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Apple MacBook Pro 15in

A powerful, professional piece of kit

Mobile application security vulnerability report

Review The new MacBook Pro may not be the total revamp that the renewed MacBook is, but it’s an attractive – and intriguing – update nonetheless.

The aluminium chassis has been slightly modified – curved edges similar to those of the MacBook Air make it marginally slimmer and give it a less rectangular look. The display's new glass covering runs across the full width and height of the lid, so there’s no longer a metal bevel running around the edge of the screen.

MacBook Pro 08

Apple's MacBook Pro: stylish new look

That makes the screen seems slightly larger, although it’s actually the same 15.4in panel used in the previous model. For the most part, though, the new MacBook Pro doesn’t look drastically different.

So the real challenge for Apple with this update was how to maintain – and justify – the price difference between the MacBook Pro and the new MacBook, given that the whole purpose of the redesigned MacBook was to make it more like the MacBook Pro.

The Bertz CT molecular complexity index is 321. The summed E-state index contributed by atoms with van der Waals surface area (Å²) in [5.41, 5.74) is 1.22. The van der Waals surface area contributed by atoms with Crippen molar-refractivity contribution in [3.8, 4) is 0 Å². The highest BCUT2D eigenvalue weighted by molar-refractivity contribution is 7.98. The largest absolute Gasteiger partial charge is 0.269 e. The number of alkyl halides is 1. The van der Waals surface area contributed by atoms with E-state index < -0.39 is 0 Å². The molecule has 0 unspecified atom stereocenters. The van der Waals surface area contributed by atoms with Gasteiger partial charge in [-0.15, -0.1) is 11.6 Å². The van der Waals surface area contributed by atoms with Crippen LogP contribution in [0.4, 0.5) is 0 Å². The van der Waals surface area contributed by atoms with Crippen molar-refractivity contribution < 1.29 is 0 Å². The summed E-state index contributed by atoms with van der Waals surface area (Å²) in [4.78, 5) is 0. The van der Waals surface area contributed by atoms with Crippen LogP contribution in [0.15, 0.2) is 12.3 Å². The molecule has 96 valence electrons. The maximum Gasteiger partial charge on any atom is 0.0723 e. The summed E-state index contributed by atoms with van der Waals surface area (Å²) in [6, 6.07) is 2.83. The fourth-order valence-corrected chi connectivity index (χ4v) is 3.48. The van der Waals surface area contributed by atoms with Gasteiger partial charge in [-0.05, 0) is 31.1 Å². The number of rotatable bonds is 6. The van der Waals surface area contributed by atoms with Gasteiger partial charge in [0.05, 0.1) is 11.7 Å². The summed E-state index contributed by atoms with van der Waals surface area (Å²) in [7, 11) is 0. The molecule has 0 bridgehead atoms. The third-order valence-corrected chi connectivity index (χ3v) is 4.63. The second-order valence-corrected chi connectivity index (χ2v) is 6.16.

There are two versions of the new MacBook Pro available. The first costs £1399 and comes with a 2.4GHz Intel Core 2 Duo processor, 3MB of L2 cache, 2GB of 1066MHz DDR 3 memory and a 250GB hard disk. We tested the second model, which costs £1749 and packs in a 2.53GHz processor, 6MB of L2 cache, 4GB of 1066MHz DDR 3 memory and a 320GB hard disk. Both HDDs are 5400rpm SATA units.

Apple MacBook Pro 2.53GHz

More slender

Both models have the same 15.4in, 1440 x 900 widescreen display, and the £1749 model can be further upgraded to a 2.8GHz processor for an extra £210, making it the most powerful laptop Apple has ever released. There’s also an option for a 128GB solid-state drive, but at an extra £490 we doubt this will appeal to many people.

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